EC viability was monitored every 5 minutes for 10 hours by electrical impedance measurement with an xCELLigence RTCA SP instrument (ACEA Biosciences, San Diego, CA). The cell indexes were normalized to the reference value (measured just before adding
NK cells to the culture). EC viability in the experimental well was normalized over the control well. Statistical Analyses
Categoric variables were expressed as percentages and compared with the chi-squared test. Continuous variables were expressed as mean±SD and compared using the unpaired
Graft survival was calculated from the date of rejection diagnosis until the beginning of hemodialysis. Survival curves were constructed with the Kaplan–Meier method and compared with the log-rank test.
The Cox proportional hazards regression model was used in both univariable and multivariable models. All significant variables in the univariate analysis with a level set at <0.05 were incorporated into multivariate models. All tests were two sided, and
P values <0.05 were considered to represent statistically significant differences. Statistical analyses were done using R software version 3.5.1 (R Foundation for Statistical Computing, Vienna, Austria, 2018, ) and GraphPad Prism 6.0a for Mac OS X. https://www.R-project.org/ Results
Characteristics of the Study Population
Of 1682 kidney transplant recipients followed in our institutions over the study period for whom a graft biopsy was performed, 135 (8%) fulfilled the diagnostic criteria for AMR (
i.e., presence of circulating anti-HLA DSAs and sum of the Banff scores for glomerulitis and peritubular capillaritis ≥2) and were enrolled in the study ( Figure 1A). The clinical characteristics of these patients are detailed in Table 1.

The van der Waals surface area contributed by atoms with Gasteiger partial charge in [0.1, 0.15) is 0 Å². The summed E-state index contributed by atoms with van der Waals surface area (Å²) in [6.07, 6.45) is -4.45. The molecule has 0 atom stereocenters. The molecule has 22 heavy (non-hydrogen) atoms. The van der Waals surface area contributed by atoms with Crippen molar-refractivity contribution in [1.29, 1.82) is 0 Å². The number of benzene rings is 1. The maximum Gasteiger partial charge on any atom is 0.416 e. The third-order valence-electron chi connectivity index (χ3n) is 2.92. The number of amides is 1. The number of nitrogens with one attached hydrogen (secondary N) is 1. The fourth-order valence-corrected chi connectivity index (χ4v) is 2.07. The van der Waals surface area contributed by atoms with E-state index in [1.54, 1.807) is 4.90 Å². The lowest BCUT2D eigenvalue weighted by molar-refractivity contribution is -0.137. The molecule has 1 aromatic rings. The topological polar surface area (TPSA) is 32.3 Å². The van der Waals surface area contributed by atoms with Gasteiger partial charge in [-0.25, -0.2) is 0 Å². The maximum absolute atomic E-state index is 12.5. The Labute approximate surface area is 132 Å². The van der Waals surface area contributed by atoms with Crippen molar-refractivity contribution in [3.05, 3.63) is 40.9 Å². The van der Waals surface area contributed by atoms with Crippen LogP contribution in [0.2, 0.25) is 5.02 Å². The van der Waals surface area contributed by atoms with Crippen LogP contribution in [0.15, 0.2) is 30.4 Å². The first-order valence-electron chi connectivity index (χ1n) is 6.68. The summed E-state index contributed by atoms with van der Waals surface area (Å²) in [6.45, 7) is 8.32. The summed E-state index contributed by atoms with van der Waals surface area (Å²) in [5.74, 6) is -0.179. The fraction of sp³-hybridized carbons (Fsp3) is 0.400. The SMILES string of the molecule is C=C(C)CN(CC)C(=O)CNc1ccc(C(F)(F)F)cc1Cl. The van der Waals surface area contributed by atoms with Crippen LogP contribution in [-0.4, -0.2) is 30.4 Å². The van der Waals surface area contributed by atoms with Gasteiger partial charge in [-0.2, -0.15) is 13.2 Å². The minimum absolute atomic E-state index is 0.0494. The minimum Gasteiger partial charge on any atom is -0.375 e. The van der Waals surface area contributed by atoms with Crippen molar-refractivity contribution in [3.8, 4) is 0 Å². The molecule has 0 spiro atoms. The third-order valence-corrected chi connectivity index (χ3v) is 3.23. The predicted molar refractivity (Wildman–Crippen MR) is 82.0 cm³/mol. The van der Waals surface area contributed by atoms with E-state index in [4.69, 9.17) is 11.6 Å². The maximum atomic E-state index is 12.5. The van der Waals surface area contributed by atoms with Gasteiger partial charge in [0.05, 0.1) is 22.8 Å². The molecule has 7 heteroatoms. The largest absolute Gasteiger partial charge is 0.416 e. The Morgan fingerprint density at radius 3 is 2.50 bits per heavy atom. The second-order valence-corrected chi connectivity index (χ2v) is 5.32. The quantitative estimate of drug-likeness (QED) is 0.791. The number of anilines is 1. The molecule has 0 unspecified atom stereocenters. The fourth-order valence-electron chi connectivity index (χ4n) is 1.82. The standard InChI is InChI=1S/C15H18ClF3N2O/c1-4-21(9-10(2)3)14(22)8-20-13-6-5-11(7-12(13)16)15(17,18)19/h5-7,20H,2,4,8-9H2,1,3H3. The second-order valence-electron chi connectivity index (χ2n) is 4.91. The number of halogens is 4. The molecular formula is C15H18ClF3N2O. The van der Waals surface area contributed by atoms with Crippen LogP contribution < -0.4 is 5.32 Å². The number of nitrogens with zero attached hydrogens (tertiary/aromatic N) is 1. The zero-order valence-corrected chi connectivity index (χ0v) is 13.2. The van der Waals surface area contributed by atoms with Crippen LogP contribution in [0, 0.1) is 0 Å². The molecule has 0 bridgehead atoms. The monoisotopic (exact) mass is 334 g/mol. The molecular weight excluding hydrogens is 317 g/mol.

In accordance with the literature,
15 , kidney allograft survival after AMR diagnosis was highly heterogeneous (77%, 50%, and 30% at 1, 4, and 7 years, respectively) ( 22 Figure 1B). Activation of Complement Cascade by DSAs Worsens AMR Outcome
On the basis of abundant literature demonstrating the role of complement in antibody-mediated accelerated graft destruction,
15 , the ability of DSAs to activate the classic complement pathway was evaluated at the time of diagnosis with the C3d binding assay. Of the 135 patients, 73 (54%) had C3d-binding DSAs (MVI 22 +DSA +C3d + group) and 62 (46%) had non–C3d-binding DSAs (MVI +DSA +C3d − group) ( Figure 1A). As expected, the intensity of C4d deposits in allograft biopsy specimens was higher in the MVI +DSA +C3d + group (Banff score 2.0±1.1 versus 1.3±1.2 for MVI +DSA +C3d − group; P=0.006). It is well known that the ability of DSAs to recruit C1q highly depends on DSA quantity. MVI 38 +DSA +C3d + patients had a more diverse DSA repertoire (number of DSA specificities: 2.1±1.2 versus 1.5±0.7 for MVI +DSA +C3d −; P=0.002) and higher DSA titers (MFI of immuno-dominant DSA obtained with the standard IgG detection assay: 11,802±4973 versus 3719±2862 for MVI +DSA +C3d −; P<0.0001). In line with previous publications, 15 , the presence of circulating C3d-binding DSAs at time of rejection strongly correlated with a higher risk for renal graft failure ( 39 P=0.002, log-rank test; Figure 2A). We confirmed that this correlation was the consequence of complement activation and not of the higher titer of immuno-dominant DSA in the MVI +DSA +C3d + group by conducting the same analysis on patients with comparable MFI within MVI +DSA +C3d − and MVI +DSA +C3d + groups ( P=0.02, log-rank test; ). Supplemental Figure 2 Figure 2.: